The inquiry, which will last until the end of March, is designed to make sure that residential and small business telecoms users do not miss out on the benefits of the rapid technological advances in the industry.
Oftel is concerned that BT's local network - known as the local loop - is not sufficiently hi-tech to give users access to new services, such as high-speed Internet and video on demand.
The watchdog is proposing that BT be forced to open up its network to rivals, who would be allowed to start offering unique services over the telecoms giant's lines.
Oftel is consulting on five options, which range from forcing BT to sell its lines to rivals to requiring the company to make a high-speed service available to others.
David Edmonds, Oftel director-general, said the watchdog was open-minded about the likely best options. It also wants to make sure that any measures it adopts do not discourage BT from investing in its network in future.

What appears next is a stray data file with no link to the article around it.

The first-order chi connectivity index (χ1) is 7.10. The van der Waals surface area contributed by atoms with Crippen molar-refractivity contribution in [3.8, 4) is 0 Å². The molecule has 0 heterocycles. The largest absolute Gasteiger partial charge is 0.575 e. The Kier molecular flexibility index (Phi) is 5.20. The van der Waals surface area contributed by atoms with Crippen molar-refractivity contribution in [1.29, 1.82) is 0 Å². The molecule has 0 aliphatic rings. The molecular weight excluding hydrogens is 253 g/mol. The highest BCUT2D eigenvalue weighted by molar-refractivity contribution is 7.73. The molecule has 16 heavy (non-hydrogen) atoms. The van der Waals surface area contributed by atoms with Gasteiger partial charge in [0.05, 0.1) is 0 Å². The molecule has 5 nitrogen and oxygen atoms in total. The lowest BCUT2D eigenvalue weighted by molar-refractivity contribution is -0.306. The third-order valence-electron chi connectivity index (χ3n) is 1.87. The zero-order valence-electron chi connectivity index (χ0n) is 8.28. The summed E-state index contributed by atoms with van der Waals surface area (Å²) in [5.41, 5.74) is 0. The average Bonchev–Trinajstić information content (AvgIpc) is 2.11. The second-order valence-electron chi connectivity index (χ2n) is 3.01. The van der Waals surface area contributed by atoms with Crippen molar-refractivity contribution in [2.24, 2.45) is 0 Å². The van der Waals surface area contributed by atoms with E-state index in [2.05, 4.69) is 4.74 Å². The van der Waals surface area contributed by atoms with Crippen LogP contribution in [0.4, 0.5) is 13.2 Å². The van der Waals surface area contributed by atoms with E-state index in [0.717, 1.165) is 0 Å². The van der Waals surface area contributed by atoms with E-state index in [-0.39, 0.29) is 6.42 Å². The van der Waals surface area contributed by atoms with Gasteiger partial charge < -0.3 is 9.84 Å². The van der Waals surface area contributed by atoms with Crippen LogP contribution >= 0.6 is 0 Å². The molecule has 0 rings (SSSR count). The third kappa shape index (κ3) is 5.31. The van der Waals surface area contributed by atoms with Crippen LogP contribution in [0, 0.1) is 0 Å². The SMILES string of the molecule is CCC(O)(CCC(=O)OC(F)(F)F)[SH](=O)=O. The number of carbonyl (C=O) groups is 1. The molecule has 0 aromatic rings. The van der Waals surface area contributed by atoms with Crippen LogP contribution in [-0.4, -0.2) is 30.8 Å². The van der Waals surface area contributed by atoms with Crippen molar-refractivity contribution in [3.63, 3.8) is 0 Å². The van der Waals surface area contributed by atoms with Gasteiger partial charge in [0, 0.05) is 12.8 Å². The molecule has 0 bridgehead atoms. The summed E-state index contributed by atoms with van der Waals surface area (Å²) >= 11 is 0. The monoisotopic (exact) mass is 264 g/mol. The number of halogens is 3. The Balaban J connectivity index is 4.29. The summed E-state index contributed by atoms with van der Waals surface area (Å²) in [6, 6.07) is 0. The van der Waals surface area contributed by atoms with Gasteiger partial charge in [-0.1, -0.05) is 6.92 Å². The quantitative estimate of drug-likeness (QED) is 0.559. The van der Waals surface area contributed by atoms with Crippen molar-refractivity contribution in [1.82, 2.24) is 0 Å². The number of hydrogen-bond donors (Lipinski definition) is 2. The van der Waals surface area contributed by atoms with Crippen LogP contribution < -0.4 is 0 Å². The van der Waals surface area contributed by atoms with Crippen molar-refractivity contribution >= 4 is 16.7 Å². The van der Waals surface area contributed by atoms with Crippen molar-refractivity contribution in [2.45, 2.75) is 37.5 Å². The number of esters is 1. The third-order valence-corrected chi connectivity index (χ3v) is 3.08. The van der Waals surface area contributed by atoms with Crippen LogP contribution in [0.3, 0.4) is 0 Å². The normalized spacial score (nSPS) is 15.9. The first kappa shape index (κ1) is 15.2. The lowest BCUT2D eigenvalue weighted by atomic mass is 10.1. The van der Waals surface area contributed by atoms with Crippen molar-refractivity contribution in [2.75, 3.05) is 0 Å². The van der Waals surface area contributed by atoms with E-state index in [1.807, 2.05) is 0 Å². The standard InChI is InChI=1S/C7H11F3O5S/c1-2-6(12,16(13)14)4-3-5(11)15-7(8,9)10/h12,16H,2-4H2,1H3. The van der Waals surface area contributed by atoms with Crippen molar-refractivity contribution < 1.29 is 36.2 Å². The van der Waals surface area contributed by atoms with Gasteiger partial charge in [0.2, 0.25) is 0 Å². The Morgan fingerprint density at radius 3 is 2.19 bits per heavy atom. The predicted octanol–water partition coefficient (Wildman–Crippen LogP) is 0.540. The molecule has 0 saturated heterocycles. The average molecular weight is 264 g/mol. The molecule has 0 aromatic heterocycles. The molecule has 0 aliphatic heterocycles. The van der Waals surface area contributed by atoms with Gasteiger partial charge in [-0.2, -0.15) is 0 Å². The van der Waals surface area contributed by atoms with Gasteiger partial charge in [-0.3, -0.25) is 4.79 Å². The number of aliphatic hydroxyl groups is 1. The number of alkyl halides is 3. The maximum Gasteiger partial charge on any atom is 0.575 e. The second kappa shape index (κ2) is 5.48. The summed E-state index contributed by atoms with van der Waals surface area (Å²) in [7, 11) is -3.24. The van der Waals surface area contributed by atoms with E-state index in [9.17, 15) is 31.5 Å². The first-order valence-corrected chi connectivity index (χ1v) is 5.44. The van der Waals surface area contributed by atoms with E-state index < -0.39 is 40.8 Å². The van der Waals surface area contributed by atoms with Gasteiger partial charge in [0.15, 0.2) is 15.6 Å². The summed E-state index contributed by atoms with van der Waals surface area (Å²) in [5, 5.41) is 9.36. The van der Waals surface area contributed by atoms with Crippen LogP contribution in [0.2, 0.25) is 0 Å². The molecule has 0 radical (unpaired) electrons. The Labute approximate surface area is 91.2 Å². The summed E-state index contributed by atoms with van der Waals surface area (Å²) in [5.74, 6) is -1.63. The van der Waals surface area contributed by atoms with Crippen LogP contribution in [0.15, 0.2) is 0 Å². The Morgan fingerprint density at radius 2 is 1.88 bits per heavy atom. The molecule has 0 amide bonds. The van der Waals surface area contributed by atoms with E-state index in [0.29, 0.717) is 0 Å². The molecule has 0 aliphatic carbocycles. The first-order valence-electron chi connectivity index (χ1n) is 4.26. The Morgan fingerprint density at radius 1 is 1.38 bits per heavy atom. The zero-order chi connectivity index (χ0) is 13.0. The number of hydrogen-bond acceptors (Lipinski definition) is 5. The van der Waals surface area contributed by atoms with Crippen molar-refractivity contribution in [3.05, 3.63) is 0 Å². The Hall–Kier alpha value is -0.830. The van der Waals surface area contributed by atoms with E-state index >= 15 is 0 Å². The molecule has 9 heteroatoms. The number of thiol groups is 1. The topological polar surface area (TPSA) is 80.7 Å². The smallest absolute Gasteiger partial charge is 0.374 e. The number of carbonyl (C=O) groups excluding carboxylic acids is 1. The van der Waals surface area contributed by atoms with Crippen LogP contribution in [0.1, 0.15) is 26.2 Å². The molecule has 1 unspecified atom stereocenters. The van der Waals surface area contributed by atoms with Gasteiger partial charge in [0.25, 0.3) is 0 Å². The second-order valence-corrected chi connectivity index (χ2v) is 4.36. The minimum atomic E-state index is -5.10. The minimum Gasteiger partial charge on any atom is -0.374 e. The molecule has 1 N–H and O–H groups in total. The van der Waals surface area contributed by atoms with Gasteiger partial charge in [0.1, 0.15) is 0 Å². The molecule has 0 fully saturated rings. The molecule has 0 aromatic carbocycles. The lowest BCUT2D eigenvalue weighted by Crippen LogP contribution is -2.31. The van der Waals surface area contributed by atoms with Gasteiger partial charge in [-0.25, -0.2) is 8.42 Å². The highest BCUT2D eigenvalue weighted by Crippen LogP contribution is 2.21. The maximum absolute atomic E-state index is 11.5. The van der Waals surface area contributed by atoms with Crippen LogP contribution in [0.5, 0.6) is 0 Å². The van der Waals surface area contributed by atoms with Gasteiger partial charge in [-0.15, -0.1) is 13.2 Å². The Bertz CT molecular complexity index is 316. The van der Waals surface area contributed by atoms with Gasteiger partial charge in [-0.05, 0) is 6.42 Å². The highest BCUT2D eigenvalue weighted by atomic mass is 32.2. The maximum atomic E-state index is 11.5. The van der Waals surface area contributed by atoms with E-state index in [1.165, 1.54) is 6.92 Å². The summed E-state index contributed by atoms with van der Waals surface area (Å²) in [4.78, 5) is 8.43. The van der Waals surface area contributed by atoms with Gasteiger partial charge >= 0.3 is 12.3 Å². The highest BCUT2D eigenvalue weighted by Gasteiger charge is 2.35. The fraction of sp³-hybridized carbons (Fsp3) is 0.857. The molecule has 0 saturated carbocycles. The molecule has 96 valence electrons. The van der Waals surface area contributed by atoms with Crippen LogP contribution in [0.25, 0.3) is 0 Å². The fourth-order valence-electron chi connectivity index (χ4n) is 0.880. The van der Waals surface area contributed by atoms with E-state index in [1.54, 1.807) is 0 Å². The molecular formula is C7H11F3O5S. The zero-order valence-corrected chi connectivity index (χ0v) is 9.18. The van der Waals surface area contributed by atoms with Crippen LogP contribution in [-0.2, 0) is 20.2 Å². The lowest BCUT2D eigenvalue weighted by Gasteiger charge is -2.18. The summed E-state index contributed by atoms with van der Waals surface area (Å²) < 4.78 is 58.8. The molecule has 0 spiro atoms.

Industry experts said there was likely to be plenty of interest in the move. "Anything consumers buy now, such as video and audio, could be delivered down a pipe if the capacity was there," said Roger Runswick, a director of Schema, the telecoms consultancy.
At the moment BT's network is only capable of delivering voice calls. But new digital technologies, such as the new digital technology ADSL, would allow operators to deliver high-speed data over existing copper wires.
The move is a recognition that BT's rivals have failed to mount a credible challenge to the power of the former monopoly telephone company. "BT is likely to maintain its dominance in the local access area," said Mr Edmonds.
The paper also pre-empts possible European Commission directives designed to force former telephone monopolies around the continent to yield to competition.Reuse content